"Well it seems like we've been practicing for two months already and we've only had three. I don't know if that's a sign of old age or just the intensity of how we're going, but it's really good to be out here. It's good to be practicing again."
There hasn't been a whole lot of yelling. It's a lot more instructing. Do the kids seem to be on message?
"Well our style of coaching is teaching. And I think if you compare our staff -- I don't think a lot of times you have to do a lot of yelling. This team that we have right now is trying to do it right in every way. When a team's trying to do that, whether they're really young or making mistakes because they're young, as long as they're showing the effort that they are, there's really no reason to yell at them. You just have to correct them. When you have a young team, you have to be a great teacher. That's what our staff is really working hard to do."
So the effort is there?
"Yes. I've been really pleased. Now we don't have pads on yet obviously, and a lot of times what happens with programs, when pads come on, sometimes some programs slow down. I don't think that's going to happen with this team. This team seems to really really embrace and has bought into 'we must play as hard as we can on every play, and we have to get 11 bodies to the football.' When you watch practice with not pads on, we're getting 11 bodies to the football. We're getting really really good effort, so that's been positive."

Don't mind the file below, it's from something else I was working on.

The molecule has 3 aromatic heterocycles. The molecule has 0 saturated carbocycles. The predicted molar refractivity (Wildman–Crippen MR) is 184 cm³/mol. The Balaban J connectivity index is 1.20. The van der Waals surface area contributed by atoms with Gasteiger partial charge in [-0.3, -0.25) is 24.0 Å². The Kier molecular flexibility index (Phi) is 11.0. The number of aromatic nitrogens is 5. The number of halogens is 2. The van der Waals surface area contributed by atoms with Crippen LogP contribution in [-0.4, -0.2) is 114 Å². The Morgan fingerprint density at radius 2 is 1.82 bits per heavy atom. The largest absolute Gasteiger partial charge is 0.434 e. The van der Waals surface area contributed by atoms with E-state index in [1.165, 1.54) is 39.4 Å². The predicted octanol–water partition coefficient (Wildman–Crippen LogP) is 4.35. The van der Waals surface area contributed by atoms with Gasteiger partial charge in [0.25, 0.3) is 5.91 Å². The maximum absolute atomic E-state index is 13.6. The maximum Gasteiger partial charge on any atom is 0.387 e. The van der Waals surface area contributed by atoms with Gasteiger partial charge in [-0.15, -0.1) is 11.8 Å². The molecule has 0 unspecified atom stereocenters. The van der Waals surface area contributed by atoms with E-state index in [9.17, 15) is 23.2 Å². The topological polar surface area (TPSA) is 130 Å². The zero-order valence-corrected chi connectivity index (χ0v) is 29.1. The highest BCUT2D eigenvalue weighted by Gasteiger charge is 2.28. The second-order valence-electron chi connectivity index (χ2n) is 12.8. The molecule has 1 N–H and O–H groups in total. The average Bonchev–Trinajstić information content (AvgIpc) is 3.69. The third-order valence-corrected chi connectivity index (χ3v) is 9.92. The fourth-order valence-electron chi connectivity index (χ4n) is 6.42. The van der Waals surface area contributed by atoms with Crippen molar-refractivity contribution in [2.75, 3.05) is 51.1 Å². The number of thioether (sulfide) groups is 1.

<No pads. Nothing to see after the jump.>
"Is that salmon?"
"Canteloupe? We use that as an audible color. How you guys doing?"
"It's been a while. Can't tell you how much I've missed you. You guys kind of sensed a hint of sarcasm, didn't you? Heiko! I made you a hero. Unbelievable."
Thoughts on Devin's maturity?
"Yeah, he's doing a nice job. When you know that you've done it so long -- he's always been a pretty confident kid anyway, but now that he has a chance to kind of be the guy, I think he's taken the next step."
What's it like having two experienced tackles?
"Yeah, you know, when Taylor said he was coming back, that was a great, great day for Michigan and for our offense because breaking in a new left tackle is never fun. I don't care what level it is. But Mike Schofield, who doesn't get talked about as much but is really a good athlete. He can move. He was a hurdler in high school. He's got a lot of talent. Mike's played a lot. He's played guard, he's played tackle. I think he's kind of fit into a comfort zone a little bit with tackle, not to where he's complacent, but he's comfortable in the position now. He kind of had to relearn the position a little bit. He's been in the offense. He's been pretty consistent the first couple days and in the spring."